Published: Tue, April 18, 2017
Medical | By Ismael Lynch

Trump advisers to meet Tuesday to discuss Paris climate agreement

Trump advisers to meet Tuesday to discuss Paris climate agreement

The agreement was signed by former President Barack Obama just last November.

As for India - which is on course to greatly increase its energy demand in coming years as electrification reaches more and more of the country's vast population - it, too, is moving to address climate change.

Perry, a former Texas governor, at his confirmation hearings in January softened a previous position that the science behind climate change was "phony".

Ivanka Trump reportedly favors the country meeting its Paris climate agreement obligations.

President Trump's top advisers will meet Tuesday to contemplate withdrawing the USA from the Paris climate accord, according to Reuters.

Environmental Protection Agency chief Scott Pruitt said Thursday during an appearance on Fox and Friendsthat the United States should exit the Paris climate agreement because the accord only serves the interests of Europe, China and India.

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According to Politico, Bannon and Pruitt want Trump to withdraw the US from the agreement, while Kushner and Tillerson stand on the opposite side of the issue.

That's a tack advanced in a letter to Trump, previously reported on by E&E News, by North Dakota Republican Rep. Kevin Cramer, who argued that "the USA should present a new pledge that does no harm to our economy", one that would highlight "the importance of baseload power generation, including highly efficient and low emission coal-fired and nuclear power plants". And energy ministers from G-7 nations earlier this month took the unusual step of declining to issue a joint statement endorsing the Paris agreement after the USA balked.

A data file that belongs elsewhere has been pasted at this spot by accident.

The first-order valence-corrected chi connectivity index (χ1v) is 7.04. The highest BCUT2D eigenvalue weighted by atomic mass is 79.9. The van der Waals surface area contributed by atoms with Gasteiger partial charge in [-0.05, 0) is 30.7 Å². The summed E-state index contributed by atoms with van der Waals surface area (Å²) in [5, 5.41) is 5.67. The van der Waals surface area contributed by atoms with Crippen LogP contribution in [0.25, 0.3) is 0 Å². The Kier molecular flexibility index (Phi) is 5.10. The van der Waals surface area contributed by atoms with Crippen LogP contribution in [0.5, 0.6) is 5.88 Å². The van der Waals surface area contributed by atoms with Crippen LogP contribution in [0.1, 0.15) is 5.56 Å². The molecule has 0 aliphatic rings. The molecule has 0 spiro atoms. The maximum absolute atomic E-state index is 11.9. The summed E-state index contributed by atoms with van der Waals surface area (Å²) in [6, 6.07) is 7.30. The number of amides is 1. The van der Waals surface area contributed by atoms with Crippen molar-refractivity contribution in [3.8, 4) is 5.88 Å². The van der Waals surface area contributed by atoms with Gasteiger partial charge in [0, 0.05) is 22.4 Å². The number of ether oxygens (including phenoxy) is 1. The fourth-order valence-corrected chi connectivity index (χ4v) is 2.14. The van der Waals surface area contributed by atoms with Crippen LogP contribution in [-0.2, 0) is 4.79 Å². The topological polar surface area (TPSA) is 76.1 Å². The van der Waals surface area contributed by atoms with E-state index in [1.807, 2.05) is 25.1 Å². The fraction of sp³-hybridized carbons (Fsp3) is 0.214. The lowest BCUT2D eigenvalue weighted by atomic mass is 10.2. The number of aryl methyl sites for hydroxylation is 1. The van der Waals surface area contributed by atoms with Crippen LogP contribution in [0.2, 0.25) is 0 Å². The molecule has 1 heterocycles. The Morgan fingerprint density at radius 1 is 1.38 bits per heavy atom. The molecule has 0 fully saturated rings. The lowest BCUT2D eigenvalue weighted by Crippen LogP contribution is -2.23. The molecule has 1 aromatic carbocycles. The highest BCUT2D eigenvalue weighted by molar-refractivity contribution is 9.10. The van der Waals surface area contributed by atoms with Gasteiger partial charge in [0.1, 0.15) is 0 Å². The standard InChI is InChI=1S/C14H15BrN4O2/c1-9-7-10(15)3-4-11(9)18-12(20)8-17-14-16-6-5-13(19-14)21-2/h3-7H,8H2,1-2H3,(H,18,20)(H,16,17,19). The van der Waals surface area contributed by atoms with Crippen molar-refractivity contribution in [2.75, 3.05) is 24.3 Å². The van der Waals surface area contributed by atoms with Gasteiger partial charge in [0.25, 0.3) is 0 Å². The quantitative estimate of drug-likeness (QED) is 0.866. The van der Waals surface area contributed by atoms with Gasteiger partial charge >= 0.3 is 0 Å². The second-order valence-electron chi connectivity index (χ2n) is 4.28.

But with the Paris accord, China said that, compared to 2005 levels, it would seek to cut its carbon emissions by 60 to 65 percent per unit of GDP by 2030. And, what is a politically viable US climate policy in the long-term? Multi-national corporations, like Exxon, want to avoid diplomatic blowback and no doubt see it as a boon to their natural gas holdings.

McKenna said a carbon tax seemed to be the only possible change to the U.S.'s commitments that would make them more ambitious and could also be construed as better for the economy.

On Monday, liquified natural gas exporter Cheniere Energy sent a letter to George David Banks, who handles global energy issues at the NEC, to recommend remaining in the Paris agreement so "the United States can leverage competitive advantages in natural gas and energy technology". The country said it expects such funding to create roughly 13 million jobs, reduce emissions of greenhouse gases responsible for global warming and lessen the smog that has long plagued Beijing and other Chinese cities. Some coal companies and Republicans believe Obama's Paris pledge can be substituted with subsidies emissions control technology.

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